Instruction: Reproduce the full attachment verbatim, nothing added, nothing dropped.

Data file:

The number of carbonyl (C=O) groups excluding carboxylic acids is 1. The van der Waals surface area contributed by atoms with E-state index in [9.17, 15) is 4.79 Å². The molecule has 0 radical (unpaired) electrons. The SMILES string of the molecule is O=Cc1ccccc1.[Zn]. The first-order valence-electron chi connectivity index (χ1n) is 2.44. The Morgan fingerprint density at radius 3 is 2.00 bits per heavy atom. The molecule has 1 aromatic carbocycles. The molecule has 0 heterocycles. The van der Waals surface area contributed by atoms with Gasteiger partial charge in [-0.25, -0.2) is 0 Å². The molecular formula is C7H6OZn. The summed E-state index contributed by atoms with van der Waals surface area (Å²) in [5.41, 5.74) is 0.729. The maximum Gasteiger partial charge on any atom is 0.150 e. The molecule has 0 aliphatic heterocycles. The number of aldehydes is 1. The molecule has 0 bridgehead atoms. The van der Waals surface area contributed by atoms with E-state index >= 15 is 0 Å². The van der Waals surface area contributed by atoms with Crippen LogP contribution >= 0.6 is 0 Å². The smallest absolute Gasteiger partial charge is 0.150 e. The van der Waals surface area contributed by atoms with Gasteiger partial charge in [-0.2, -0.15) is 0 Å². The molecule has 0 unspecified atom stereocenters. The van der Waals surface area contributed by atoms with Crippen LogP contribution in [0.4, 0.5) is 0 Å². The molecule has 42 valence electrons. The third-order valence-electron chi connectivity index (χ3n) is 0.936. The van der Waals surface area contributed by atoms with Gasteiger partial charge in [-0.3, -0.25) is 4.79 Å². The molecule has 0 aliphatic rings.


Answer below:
The number of carbonyl (C=O) groups excluding carboxylic acids is 1. The van der Waals surface area contributed by atoms with E-state index in [9.17, 15) is 4.79 Å². The molecule has 0 radical (unpaired) electrons. The SMILES string of the molecule is O=Cc1ccccc1.[Zn]. The first-order valence-electron chi connectivity index (χ1n) is 2.44. The Morgan fingerprint density at radius 3 is 2.00 bits per heavy atom. The molecule has 1 aromatic carbocycles. The molecule has 0 heterocycles. The van der Waals surface area contributed by atoms with Gasteiger partial charge in [-0.25, -0.2) is 0 Å². The molecular formula is C7H6OZn. The summed E-state index contributed by atoms with van der Waals surface area (Å²) in [5.41, 5.74) is 0.729. The maximum Gasteiger partial charge on any atom is 0.150 e. The molecule has 0 aliphatic heterocycles. The number of aldehydes is 1. The molecule has 0 bridgehead atoms. The van der Waals surface area contributed by atoms with E-state index >= 15 is 0 Å². The van der Waals surface area contributed by atoms with Crippen LogP contribution >= 0.6 is 0 Å². The smallest absolute Gasteiger partial charge is 0.150 e. The van der Waals surface area contributed by atoms with Gasteiger partial charge in [-0.2, -0.15) is 0 Å². The molecule has 0 unspecified atom stereocenters. The van der Waals surface area contributed by atoms with Crippen LogP contribution in [0.4, 0.5) is 0 Å². The molecule has 42 valence electrons. The third-order valence-electron chi connectivity index (χ3n) is 0.936. The van der Waals surface area contributed by atoms with Gasteiger partial charge in [-0.3, -0.25) is 4.79 Å². The molecule has 0 aliphatic rings.